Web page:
There were many groups of performers from noble people in gorgeous gowns, warriors in leather to children in bright costumes. Each had a different part in the ceremony. A large ger on wheels road around the stadium, which carried a man dressed as Chinggis. Men on horses rode across the field performing acrobatic trick riding that was quite impressive. Some warriors had a dance where they prertended to fight and many children had coordinated dance numbers with massive numbers of participants. A large section of card holders were located in the opposite stands, flipping cards to make interesting designs. The Naadam gallery has a lot of photographs of the ceremonies and competition which might help to paint a better picture of just how colorful and event it was.
The entire spectacle lasted around two hours and was well worth the effort to squeeze into. Halfway through the three foreigners in the front decided to leave and pushed through the crowd toward the exit. Naturally, as soon as they got up the locals rushed for their seats (these guys were big so you could fit a lot more Mongolians in that space). The gates were still sealed because people with tickets were trying to push in so the foreigners couldn’t exit. They came back to their seats, demanding to have them back. It was all pretty funny to watch until one of the women with them decided to sit next to me. Only, there was literally no room next to me! The man next to me encouraged her and tried to get me to move, to where I wasn’t sure. I was able to produce an extra inch or two by contorting my body into an unnatural position, but she wasn’t a small woman. I wasn’t willing to give up my seat so she just sat on me!
As soon as the performance ended everyone dashed to the exits, not even bothering to stay for any of the first round wrestling. I certainly wanted to see the wrestling that Mongolia is so famous for but it was soon evident that it wasn’t going to be close to anything like what I saw at the small Naadam in Bayongol. The wrestlers were too far away to see much, even when using my 200mm lens as a binocular. Rain was coming in so I left for the day, happy to have seen the opening ceremony and to have heard the storm trooper music again.
Archery and ankle bone shooting
Day two didn’t have a lot going on, only the continuation of the competitions. I decided not to go to the horse racing because it was a few hours outside of town and I didn’t feel like standing around for hours waiting to see a few horses come in from a distance and pass a line. I did want to see archery, just to see how the competition worked so I headed down to the stadium by myself. Althoguh I knew archery had been going on the day before I hadn’t seen it anywhere near the stadium. It turned out to be in a field near a small area of cement stands where no ticket was needed. The archers wore traditional dels in bright colors and shinny fabric. Each shooter had a different hat, some with long tails in the back signifying that they were previous year’s winners.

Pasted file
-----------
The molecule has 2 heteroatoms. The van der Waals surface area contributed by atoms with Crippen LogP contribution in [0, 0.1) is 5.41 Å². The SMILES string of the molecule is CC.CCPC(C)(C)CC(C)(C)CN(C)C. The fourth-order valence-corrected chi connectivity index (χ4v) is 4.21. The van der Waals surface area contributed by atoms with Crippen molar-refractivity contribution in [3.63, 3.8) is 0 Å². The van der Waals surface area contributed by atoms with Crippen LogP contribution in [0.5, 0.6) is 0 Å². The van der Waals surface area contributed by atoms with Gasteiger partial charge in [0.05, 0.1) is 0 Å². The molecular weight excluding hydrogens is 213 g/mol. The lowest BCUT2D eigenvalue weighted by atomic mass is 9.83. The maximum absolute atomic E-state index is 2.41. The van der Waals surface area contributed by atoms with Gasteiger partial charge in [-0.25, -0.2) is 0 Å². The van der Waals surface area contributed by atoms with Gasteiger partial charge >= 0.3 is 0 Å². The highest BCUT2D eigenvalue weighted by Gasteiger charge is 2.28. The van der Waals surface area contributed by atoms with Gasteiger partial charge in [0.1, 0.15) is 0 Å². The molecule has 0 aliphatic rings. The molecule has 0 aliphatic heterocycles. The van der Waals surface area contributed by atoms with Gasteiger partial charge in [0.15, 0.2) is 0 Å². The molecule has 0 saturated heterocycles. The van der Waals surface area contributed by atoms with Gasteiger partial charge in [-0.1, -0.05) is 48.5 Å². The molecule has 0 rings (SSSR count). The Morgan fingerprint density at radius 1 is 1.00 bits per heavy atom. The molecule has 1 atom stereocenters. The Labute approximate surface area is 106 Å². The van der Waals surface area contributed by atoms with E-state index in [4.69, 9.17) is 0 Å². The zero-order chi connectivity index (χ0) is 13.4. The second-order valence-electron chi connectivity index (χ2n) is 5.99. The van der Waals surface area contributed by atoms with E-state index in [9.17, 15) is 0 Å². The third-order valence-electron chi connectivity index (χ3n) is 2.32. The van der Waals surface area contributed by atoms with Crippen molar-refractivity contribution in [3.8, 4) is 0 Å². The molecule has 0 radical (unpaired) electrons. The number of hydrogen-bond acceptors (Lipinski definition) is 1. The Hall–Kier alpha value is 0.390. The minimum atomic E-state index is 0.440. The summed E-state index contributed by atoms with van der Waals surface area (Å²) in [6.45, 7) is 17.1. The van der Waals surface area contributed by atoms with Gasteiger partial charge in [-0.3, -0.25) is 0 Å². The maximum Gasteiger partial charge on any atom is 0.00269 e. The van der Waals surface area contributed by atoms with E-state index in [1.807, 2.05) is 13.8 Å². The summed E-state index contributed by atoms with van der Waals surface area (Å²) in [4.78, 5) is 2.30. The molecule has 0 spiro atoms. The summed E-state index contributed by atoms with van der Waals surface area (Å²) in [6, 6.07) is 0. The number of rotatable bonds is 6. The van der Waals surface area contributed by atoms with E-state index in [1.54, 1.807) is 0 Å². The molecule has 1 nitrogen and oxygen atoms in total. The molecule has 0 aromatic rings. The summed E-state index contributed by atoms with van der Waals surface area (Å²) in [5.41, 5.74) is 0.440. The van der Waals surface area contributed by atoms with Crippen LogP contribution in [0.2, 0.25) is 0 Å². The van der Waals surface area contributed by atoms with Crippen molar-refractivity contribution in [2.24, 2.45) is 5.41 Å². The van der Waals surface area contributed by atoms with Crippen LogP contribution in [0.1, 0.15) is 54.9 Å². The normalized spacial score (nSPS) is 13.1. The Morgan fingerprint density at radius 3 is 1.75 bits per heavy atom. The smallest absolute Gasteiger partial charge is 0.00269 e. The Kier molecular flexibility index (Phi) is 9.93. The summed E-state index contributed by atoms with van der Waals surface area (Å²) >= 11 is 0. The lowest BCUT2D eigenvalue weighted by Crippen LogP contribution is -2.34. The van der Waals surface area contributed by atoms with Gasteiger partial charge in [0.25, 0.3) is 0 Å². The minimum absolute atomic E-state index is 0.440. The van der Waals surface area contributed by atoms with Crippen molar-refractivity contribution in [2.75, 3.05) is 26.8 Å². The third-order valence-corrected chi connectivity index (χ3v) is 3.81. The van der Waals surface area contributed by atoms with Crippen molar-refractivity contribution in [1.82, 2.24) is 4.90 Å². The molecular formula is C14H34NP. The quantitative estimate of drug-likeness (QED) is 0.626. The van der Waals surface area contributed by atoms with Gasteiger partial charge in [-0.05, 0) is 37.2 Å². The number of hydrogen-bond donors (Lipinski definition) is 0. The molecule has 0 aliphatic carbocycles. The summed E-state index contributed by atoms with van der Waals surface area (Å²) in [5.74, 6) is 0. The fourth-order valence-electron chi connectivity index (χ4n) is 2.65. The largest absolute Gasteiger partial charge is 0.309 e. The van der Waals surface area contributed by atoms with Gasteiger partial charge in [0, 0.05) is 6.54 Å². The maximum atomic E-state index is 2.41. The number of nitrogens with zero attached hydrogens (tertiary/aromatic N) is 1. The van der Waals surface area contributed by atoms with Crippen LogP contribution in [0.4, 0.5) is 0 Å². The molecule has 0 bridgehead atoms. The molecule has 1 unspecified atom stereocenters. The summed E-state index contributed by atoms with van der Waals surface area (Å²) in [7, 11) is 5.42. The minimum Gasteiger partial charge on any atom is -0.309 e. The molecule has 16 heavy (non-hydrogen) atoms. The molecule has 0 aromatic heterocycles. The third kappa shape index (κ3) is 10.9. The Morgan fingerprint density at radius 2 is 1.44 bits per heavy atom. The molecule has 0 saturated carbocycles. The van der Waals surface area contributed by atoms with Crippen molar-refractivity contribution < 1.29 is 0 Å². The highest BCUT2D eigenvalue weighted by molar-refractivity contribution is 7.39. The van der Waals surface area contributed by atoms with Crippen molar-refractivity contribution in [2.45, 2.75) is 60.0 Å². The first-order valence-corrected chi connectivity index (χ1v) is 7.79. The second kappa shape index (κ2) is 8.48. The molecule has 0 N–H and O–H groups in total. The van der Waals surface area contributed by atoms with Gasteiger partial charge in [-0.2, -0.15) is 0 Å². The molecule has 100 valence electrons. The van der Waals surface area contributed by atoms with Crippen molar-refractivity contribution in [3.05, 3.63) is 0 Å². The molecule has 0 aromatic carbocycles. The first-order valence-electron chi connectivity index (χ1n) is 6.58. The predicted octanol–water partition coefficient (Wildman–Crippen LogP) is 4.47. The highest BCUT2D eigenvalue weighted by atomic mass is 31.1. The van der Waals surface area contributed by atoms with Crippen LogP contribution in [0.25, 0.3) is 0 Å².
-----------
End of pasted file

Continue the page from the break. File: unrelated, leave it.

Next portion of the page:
Women stood about twenty feet closer to the targets than men, but the men continued to shoot from behind them which seemed like a dangerous arrangement to me. I suppose that the best archers in the country probably won’t slip and shoot another archer in the back. A group of men and women stood down the line around the target, which looked like a pile of stacked bean bags. the archers didn’t shoot in straight lines, they aimed high into the air so their arrow followed a large arc to hit the targets below. When a target was hit the group of people at the end raised their hands, danced around and made a lot of noise. While I was sitting in the stands watching the men it was pointed out to me that Prince Andrew of England was sitting next to the judges and I noticed a large amount of professional looking cameras pointed his way. He just looked like an English guy in a dark suit on a hot day to me.